RICHMOND, Va. - A Fourth Circuit U.S. Court of Appeals panel on May 11 reversed and remanded a Virginia federal judge's ruling that a benefits director's Employee Retirement Income Security Act claim failed to allege that he testified or gave information in any "inquiry or proceeding," saying that the prudent course of action is to allow for greater factual development before delving into critical questions of statutory interpretation (Roberto Trujillo v. Landmark Media Enterprises, LLC, et al., No. 16-1264, 4th Cir., 2017 U.S. App. LEXIS 8361).
WASHINGTON, D.C. - The U.S. Supreme Court on May 15 denied a petition for writ of certiorari filed by a California city seeking reversal of a Ninth Circuit U.S. Court of Appeals ruling that the city erred when it failed to include payment for unused benefits when calculating its police officers' overtime rates (City of San Gabriel, California v. Danny Flores, et al., No. 16-911, U.S. Sup.).
CHICAGO - A Seventh Circuit U.S. Court of Appeals panel on May 10 instructed a trial court to vacate its judgment in favor of a police department in a class dispute over covering police officers' tattoos as moot after the matter was resolved in favor of the officers by an arbitrator (Daniel Medici, et al. v. City of Chicago, No. 15-3610, 7th Cir., 2017 U.S. App. LEXIS 8312).
BOSTON - Deciding two questions of first impression in its circuit, a divided First Circuit U.S. Court of Appeals panel on May 12 ruled that the applicability of the Federal Arbitration Act (FAA) is a threshold question for a court to determine in a case where the parties have delegated questions of arbitrability to an arbitrator and that the FAA's exemption of employment contracts of transportation workers applies to independent contractor transportation worker agreements (Dominic Oliveira, et al. v. New Prime, Inc., No. 15-2364, 1st Cir., 2017 U.S. App. LEXIS 8474).
RICHMOND, Va. - After a rehearing, a Fourth Circuit U.S. Court of Appeals panel on May 11 affirmed that a federal judge correctly ruled that health benefits for United Steel Workers retirees of a West Virginia aluminum manufacturer did not vest and were properly altered unilaterally by the company because union contracts expressly provided that the benefits remained in effect only for the term of the contracts, which had expired (Ronald Barton, et al v. Constellium Rolled Products-Ravenswood, LLC, et al., No. 16-1103, 4th Cir., 2017 U.S. App. LEXIS 8357).
SAN FRANCISCO - The Ninth Circuit U.S. Court of Appeals on May 11 reversed a district court's ruling in favor of a disability insurer after determining that the district court applied the wrong standard of review pursuant to California law (Talana Orzechowski v. The Boeing Company Non-Union Long-Term Disability Plan, et al., No. 14-55919, 9th Cir., 2017 U.S. App. LEXIS 8348).
ST. LOUIS - After a rehearing, an Eighth Circuit U.S. Court of Appeals panel on May 11 reversed and remanded a Minnesota federal judge's ruling denying General Mills Inc.'s motion to compel individual arbitration, again finding that 33 laid-off General Mills workers must have their age discrimination claims decided in arbitration individually, and not as a class, and that they are not entitled to declaratory judgment regarding their rights under the Age Discrimination in Employment Act (ADEA) because the judgment would not resolve their claims (Elizabeth McLeod, et al. v. General Mills, Inc., et al., No. 15-3540, 8th Cir., 2017 U.S. App. LEXIS 8341).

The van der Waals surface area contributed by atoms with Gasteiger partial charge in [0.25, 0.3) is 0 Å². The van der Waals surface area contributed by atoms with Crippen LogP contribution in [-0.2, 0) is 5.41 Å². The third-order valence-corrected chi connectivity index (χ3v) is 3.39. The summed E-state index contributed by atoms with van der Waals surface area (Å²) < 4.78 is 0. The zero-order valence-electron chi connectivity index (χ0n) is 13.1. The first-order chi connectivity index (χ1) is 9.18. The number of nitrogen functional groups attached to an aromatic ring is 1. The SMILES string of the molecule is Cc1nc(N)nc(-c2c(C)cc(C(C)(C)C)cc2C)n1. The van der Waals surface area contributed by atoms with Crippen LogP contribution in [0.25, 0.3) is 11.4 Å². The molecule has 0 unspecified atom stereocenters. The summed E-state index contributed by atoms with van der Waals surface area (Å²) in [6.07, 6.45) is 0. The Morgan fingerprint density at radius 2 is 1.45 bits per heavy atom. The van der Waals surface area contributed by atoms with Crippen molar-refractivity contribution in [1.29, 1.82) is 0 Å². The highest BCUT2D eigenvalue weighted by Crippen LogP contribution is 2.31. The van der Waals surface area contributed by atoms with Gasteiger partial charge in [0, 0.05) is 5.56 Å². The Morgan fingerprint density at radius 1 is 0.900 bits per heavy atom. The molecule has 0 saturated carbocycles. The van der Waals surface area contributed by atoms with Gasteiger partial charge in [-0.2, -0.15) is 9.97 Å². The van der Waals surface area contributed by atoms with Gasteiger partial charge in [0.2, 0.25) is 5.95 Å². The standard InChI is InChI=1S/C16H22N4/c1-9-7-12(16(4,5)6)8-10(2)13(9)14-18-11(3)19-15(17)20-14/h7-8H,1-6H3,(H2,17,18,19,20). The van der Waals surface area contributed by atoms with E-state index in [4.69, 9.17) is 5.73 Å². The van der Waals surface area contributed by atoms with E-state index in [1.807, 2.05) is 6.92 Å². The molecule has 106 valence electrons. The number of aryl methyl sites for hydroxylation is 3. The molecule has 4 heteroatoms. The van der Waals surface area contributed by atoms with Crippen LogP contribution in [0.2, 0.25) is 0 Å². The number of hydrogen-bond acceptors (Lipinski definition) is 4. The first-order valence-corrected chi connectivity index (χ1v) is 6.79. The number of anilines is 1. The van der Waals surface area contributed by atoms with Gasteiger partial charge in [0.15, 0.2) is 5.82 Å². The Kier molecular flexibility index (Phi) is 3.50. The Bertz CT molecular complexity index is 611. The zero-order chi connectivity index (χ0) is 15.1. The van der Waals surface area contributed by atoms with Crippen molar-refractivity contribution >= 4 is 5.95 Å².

DALLAS - A Texas federal judge on May 9 determined that a disability insurer did not wrongfully deny a claim for breast augmentation surgery under a short-term disability (STD) plan because the evidence supports the insurer's conclusion that the surgery was cosmetic and not necessary to treat the illness of gender dysphoria (Charlize Marie Baker v. Aetna Life Insurance Co., et al., No. 15-3679, N.D. Texas; 2017 U.S. Dist. LEXIS 70595).
NEW ORLEANS - The Washington Legal Foundation (WLF) and Thrivent Financial for Lutherans on May 9 filed separate amicus curiae briefs in the Fifth Circuit U.S. Court of Appeals in support of the U.S. Chamber of Commerce and other business group's efforts to reverse a Texas federal judge's ruling that the U.S. Department of Labor's (DOL) new fiduciary duty rule does not exceed the DOL's authority, saying the new rule is deeply flawed (Chamber of Commerce of the USA, et al. v. United States Department of Labor, et al., No. 17-10238, 5th Cir.).
CINCINNATI - A trial court must reconsider how pension benefits during military leave are calculated, a split Sixth Circuit U.S. Court of Appeals panel ruled May 10, finding that other cases outside of its circuit examining the 12-month look-back rule in the Uniformed Services Employment and Reemployment Rights Act (USERRA) support the appellant's argument that the prior pay rate and hours - including overtime hours - should be used to calculate the benefits owed by the employer (Kenneth E. Savage v. Federal Express Corporation, et al., No. 16-5244, 6th Cir., 2017 U.S. App. LEXIS 8267).
ST. LOUIS - The Eighth Circuit U.S. Court of Appeal on May 8 remanded a disability claimant's suit after determining that the District Court erred in dismissing the claimant's breach of fiduciary claim because the breach of fiduciary duty claim is based on a different theory of liability than the claimant's denial-of-benefits claim (Lisa Jones v. Aetna Life Insurance Co., et al., No. 16-1714, 8th Cir., 2017 U.S. App. LEXIS 8112).
DENVER - A district court did not err in finding that a claims administrator's termination of long-term disability (LTD) benefits was not arbitrary and capricious because substantial evidence exists to support the termination of benefits, the 10th Circuit U.S. Court of Appeals said May 9 (Tracy Blair, et al. v. Alcaltel-Lucent Long Term Disability Plan, No. 16-7062, 10th Cir., 2017 U.S. App. LEXIS 8198).